Consider the battery in the back of your mobile phone which is the size of a credit card. Shearing describes how his dream experiment would be to zoom in and observe exactly what an individual particle is doing at any given time. He’d like to charge and discharge the battery: make it hotter and colder, and impose other ‘environmental stress’. Then look at it over the course of a year of duty cycle operation to track the individual particle from within the battery to see how it changes. In simple terms: “Things happen inside batteries” he says, “We form interface layers, the particles crack.” Shearing often encounters the unexpected in his experiments: the architecture of the battery itself can change – it buckles or de-laminates. With non-destructive multi-scale X-ray microscopy, he says “we can track how that individual particle is changing in response to a broad range of different environmental conditions, over a long period of time.”

Why is this a dream experiment for Shearing? Without turning to destructive measures, “I can understand everything from a single particle all the way up to a device” he says –“that’s tremendously exciting.”

Paul Shearing, University of Oxford

AI will enable us to more rapidly iterate and optimize the materials, design and deployment process, to achieve the ambitious timescales that are required for net zero.

Prof. Paul Shearing, University of Oxford

A New Frontier for Microscopy with AI

With the first wave of AI-enabled microscopy tools on the market – there is a hope that X-ray microscopy will become much more accessible. Shearing finds this super exciting and says he hopes it will bring a more diverse community of users with various challenges. After years of experience with X-raying batteries and materials, “I have baked in expectations of what an experiment will look like” he says: “it's rare that you get a eureka moment because you know what to expect.” Shearing has developed quite an intuition for battery imaging: “you build up an intrinsic understanding of what to expect” he says. Yet, AI microscopy tools have now changed these assumptions. When imaging materials, it’s now possible to look at much larger objects with much higher resolution than before. AI is completely reframing the possibilities of how much of the sample is visible. It means “we can zoom into the particle that is causing or solving the problem” he says, “which is a new frontier for microscopy.”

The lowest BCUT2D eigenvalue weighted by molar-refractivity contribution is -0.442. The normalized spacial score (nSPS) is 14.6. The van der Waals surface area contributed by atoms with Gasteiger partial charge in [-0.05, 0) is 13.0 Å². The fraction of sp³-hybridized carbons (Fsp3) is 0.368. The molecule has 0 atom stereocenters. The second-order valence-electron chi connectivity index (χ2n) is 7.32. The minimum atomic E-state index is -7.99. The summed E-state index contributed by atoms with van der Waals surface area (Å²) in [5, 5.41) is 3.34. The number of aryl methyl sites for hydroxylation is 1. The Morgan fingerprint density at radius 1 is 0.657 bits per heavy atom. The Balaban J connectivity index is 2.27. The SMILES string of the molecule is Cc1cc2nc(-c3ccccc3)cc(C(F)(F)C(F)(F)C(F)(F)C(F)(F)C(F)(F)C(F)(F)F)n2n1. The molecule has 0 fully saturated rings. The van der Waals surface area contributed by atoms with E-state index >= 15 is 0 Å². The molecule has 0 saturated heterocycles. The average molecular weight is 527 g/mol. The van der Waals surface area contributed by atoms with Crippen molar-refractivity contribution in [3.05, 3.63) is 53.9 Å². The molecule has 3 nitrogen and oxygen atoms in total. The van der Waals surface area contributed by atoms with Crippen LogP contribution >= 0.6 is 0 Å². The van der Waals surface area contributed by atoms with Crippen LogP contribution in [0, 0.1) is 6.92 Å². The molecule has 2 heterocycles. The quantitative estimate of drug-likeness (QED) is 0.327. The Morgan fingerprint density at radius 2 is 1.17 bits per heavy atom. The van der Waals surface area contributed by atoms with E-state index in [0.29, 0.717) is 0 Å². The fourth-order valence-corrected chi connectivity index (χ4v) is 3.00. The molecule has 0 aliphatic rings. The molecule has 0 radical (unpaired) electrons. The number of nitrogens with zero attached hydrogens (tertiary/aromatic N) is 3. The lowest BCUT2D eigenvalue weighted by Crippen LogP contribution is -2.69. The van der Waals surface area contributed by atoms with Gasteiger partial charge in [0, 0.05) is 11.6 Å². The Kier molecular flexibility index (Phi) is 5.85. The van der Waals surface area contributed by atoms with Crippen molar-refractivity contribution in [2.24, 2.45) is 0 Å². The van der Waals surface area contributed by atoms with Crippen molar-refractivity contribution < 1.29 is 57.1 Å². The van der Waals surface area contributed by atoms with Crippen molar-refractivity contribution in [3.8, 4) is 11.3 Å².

The Race to Net Zero

Now with an increasing global consensus about the impacts of climate change, there is an urgency to act quickly. The UK has set ambitious targets to achieve net zero across all sectors by 2050. “For me, net zero is an enormous challenge, but also an enormous opportunity” Shearing says. There are still some carbon intensive industries – such as aviation, freight, chemicals, production, steel production – where it’s unclear which technologies will contribute to their decarbonization. To achieve the ambitious timescales required for net zero, “AI will enable us to rapidly iterate and optimize the materials, design and deployment process” Shearing says. With the deadline to achieve net zero now looming, he warns “we no longer have the luxury of time. We need to do this much more quickly – more efficiently.” Yet Shearing remains optimistic: “we now have sophisticated instrumentation that will help us to fix these problems” he says. AI is changing the way that he and his colleagues look at batteries under the microscope. With this improved understanding, he believes they can build better electric vehicles. These microscopy paradigms may just contribute to net zero in ways that no one could ever anticipate.